Stroopwafels: All About This Iconic Dutch Sweet Treat ( + Where To Try!)

The stroopwafel perfectly encapsulates a culinary trend that we’ve seen many times before: the transformation of a simple, everyday treat into a highly sought-after culinary delight.

You see it in the histories of typical Tuscan dishes like ribollita, French cassoulet, and even truffles—humble beginnings with a later elevation to haute cuisine.

While this Dutch cookie may not be classified as gourmet, the story of the stroopwafel‘s ascent from a modest treat in a small Dutch town to a beloved and delectable snack enjoyed worldwide is equally fascinating—and mouthwatering.

Stroopwafel being pulled apart showing the delicious inside
The stroopwafel is enjoyed in the Netherlands, and in many places around the world.

What are stroopwafels?

The Dutch word “stroopwafel” translates to “syrup waffle.”

These delectable little snacks are absent from any typical breakfast in Amsterdam menu, as they belong to an entirely distinct category of waffle in terms of how they look and how they’d made.

While these thin waffle cookies are still piping hot, the edges are removed with a cutter to make perfectly round discs. Then, they’re carefully sliced in half and a layer of hot caramel syrup is spread on one side. The two halves are put back together, held in place by the syrup, which becomes more solid as it cools.

Stroopwafels are frequently served in the Netherlands atop a steaming mug of tea or coffee, which warms the syrup before you eat it, though they’re not traditionally dunked.

close-up on syrup in a waffe crevice
What’s your favorite stroopwafel topping? Photo credit: nabil boukala

History of stroopwafels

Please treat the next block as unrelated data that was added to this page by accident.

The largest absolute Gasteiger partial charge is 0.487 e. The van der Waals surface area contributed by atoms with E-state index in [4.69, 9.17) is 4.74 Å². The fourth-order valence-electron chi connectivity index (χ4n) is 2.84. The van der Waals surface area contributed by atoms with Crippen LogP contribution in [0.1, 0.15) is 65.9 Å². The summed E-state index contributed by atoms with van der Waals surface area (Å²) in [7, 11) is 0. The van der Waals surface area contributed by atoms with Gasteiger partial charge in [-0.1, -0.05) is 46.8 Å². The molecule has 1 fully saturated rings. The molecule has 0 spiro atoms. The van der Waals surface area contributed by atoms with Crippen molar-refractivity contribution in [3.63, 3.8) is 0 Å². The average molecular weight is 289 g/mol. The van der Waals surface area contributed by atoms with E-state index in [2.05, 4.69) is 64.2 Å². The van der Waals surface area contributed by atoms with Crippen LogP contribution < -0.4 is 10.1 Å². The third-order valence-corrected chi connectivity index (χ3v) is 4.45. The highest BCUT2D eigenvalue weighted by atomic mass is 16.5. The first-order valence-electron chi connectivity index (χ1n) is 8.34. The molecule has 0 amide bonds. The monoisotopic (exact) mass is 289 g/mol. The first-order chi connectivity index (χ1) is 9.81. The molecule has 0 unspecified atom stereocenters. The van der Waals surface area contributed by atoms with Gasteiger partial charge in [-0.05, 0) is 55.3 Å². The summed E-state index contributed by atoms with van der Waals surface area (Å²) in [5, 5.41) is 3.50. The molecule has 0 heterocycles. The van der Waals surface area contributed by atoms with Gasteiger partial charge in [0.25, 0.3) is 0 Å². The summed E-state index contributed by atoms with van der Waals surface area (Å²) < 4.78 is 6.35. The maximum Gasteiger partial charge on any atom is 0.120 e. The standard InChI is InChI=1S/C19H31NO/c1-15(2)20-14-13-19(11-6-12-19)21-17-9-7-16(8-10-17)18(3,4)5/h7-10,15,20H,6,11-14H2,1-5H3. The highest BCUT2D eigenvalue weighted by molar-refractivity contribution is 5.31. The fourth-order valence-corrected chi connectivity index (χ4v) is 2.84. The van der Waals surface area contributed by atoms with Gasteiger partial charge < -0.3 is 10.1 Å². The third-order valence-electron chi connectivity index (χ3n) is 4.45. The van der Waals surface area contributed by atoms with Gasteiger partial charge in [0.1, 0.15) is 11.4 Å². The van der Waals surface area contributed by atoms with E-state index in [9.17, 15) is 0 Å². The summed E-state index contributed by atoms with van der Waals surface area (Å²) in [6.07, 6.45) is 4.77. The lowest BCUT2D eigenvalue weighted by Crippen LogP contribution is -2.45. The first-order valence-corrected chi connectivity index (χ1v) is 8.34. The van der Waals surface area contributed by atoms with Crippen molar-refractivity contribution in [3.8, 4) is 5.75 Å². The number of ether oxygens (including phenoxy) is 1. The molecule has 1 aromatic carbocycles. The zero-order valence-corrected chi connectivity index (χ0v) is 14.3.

As is the case with many foods, there are some discrepancies over the stroopwafel’s origin story.

Everyone agrees on its birthplace: Gouda, the city in the western part of the Netherlands that also gave the culinary world its famous eponymous cheese. The earliest stroopwafel recipe on record dated in 1840, though the precise date remains a mystery.

Many sources say Gerard Kamphuisen invented the stroopwafel. It’s said he was inspired to find a use for the leftover crumbs and dough scraps in his bakery, which held together (and tasted better) with the addition of syrup. The sweet and cheap treats were a hit with poor locals who couldn’t afford fancy baked goods—early on, they were even called “armenkoeken,” or “poor people’s cookies.”

making stroopwafels in a shop
The art of stroopwafel making is a delicate one! Photo credit: Norio NAKAYAMA

Stroopwafels grew in popularity beyond Gouda through the 19th century and into the 20th, a demand that eventually required more than 100 stroopwafel bakeries in Gouda to keep up. In the early 20th century, stroopwafel production became mechanized, allowing factories to make more than individual bakeries.

Today, stroopwafels have transcended their origins in Gouda, making waves as a featured flavor in a 2019 McDonald’s McFlurry and earning a place on the United Airlines menu in 2015. You can also easily find them on the shelves of mainstream grocery stores like Walmart and Trader Joe’s in the USA.